Thimbles were probably unnecessary before the introduction of textiles, because people wore skins joined together by thongs passed through holes punched in the leather. Once textiles and thread came into being, thimbles were needed as it was difficult to push an unpolished needle through thick fabric – fingers had to be protected.
Pictured left: a modern slogan thimble
Often, early thimbles had no tops, instead the side was used to drive the needle though the fabric. Sailors needed help to join heavy canvas sails together, but they wore a kind of leather pad wrapped round a metal plate on the palm of their hand and pushed the needle through with that, rather than wearing a covering on their fingers.
The first thimbles were made in wood, bone, leather, tin or bronze, but later brass was used. When needlework became a respectable pastime for well-to-do ladies, thimbles were frequently made in delicately patterned silver, or maybe even gold. Sometimes they were ornamented with precious stones.
Pictured left Limoges porcelain
A thimble was an ideal gift for a young man to give his loved one, because it was used daily and so would remind the girl of her suitor each time she sewed. Thimbles are lucky; years ago it was tradition to put a miniature silver thimble into the Christmas pudding, and the finder would enjoy good fortune throughout the year. The large, iron thimbles which you sometimes see, weren’t so lucky though, certainly not for children, because they were used at nineteenth century Dame Schools for rapping unruly pupils across the head!
Pictured right: a 1930s commeroative thimble case
A game called ‘Hunt the Thimble’ was popular at parties, and it’s fun to imagine how it was invented. No doubt a distraught mother couldn’t remember where she had left her thimble, and so made a game by urging her children to look for it. Perhaps she offered a small prize to the finder.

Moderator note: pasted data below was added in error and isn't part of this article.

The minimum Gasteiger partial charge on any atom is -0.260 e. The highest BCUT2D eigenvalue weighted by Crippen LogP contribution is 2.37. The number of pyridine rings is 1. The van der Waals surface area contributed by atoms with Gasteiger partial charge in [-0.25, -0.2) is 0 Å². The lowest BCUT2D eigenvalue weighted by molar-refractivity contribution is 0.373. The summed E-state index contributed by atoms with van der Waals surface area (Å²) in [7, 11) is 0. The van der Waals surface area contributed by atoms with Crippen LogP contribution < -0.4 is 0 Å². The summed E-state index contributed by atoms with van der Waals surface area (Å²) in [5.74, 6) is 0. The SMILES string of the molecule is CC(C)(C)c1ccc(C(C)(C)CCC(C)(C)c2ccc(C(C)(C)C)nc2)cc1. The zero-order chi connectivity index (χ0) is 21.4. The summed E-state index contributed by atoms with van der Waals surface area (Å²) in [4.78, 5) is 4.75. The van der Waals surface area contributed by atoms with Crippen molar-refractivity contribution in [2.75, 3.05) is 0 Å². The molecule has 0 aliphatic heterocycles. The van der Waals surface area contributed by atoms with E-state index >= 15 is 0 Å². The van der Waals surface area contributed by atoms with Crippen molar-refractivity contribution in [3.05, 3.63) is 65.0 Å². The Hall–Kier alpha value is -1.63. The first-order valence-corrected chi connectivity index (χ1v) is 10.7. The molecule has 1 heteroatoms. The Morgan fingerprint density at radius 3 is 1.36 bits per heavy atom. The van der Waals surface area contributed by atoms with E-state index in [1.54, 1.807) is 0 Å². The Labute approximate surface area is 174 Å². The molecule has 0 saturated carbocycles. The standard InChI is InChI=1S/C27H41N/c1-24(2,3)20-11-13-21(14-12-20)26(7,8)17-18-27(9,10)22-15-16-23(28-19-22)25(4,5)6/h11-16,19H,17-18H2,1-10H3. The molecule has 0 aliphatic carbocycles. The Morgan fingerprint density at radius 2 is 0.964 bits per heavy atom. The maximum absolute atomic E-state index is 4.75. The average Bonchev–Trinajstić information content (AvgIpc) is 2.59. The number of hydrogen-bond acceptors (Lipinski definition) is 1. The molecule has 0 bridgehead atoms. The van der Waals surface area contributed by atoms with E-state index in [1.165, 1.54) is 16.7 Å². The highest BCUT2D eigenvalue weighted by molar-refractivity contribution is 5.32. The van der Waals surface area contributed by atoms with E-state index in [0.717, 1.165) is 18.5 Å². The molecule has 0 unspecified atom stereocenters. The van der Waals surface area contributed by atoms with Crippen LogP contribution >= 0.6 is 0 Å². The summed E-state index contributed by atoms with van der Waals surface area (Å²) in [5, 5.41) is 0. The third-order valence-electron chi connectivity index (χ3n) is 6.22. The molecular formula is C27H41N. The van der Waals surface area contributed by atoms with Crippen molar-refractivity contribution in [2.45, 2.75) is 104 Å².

Pictured leftt: Royal Doutlon Brambly Hedge
Nowadays most needleworkers never bother to protect their fingers because modern highly polished needles and thinner fabrics mean that fingers don’t get so sore. Even so, millions of people still buy thimbles, only instead of using them in their sewing they place them on display in a purpose-built cabinet. Often, these modern thimbles are not designed to be used at all. Made from china, precious metals, wood, plastic, pewter – even glass, coal or crocheted wool – they are ideal things to collect, because being so small, they take up a limited amount of space. Gift shops sell special display units consisting of wall-hung boxes divided into thimble-sized compartments, and these look very attractive as well as keeping small objects safe.
Thimble collectors call themselves ‘digitabulists’. Some specialise by collecting thimbles made just by one factory. Others buy souvenir thimbles from the different places which they visit – nearly every holiday resort, stately home, zoo or museum has its own thimble. Another way to collect is thematically, maybe concentrating on commemorative, advertising, silver, children’s, novelty or enamelled. Or perhaps you are interested in animals, flowers, ships, houses, maps, birds, trains, cameos or cars – whatever your subject, you’re bound to find some thimbles to suit you.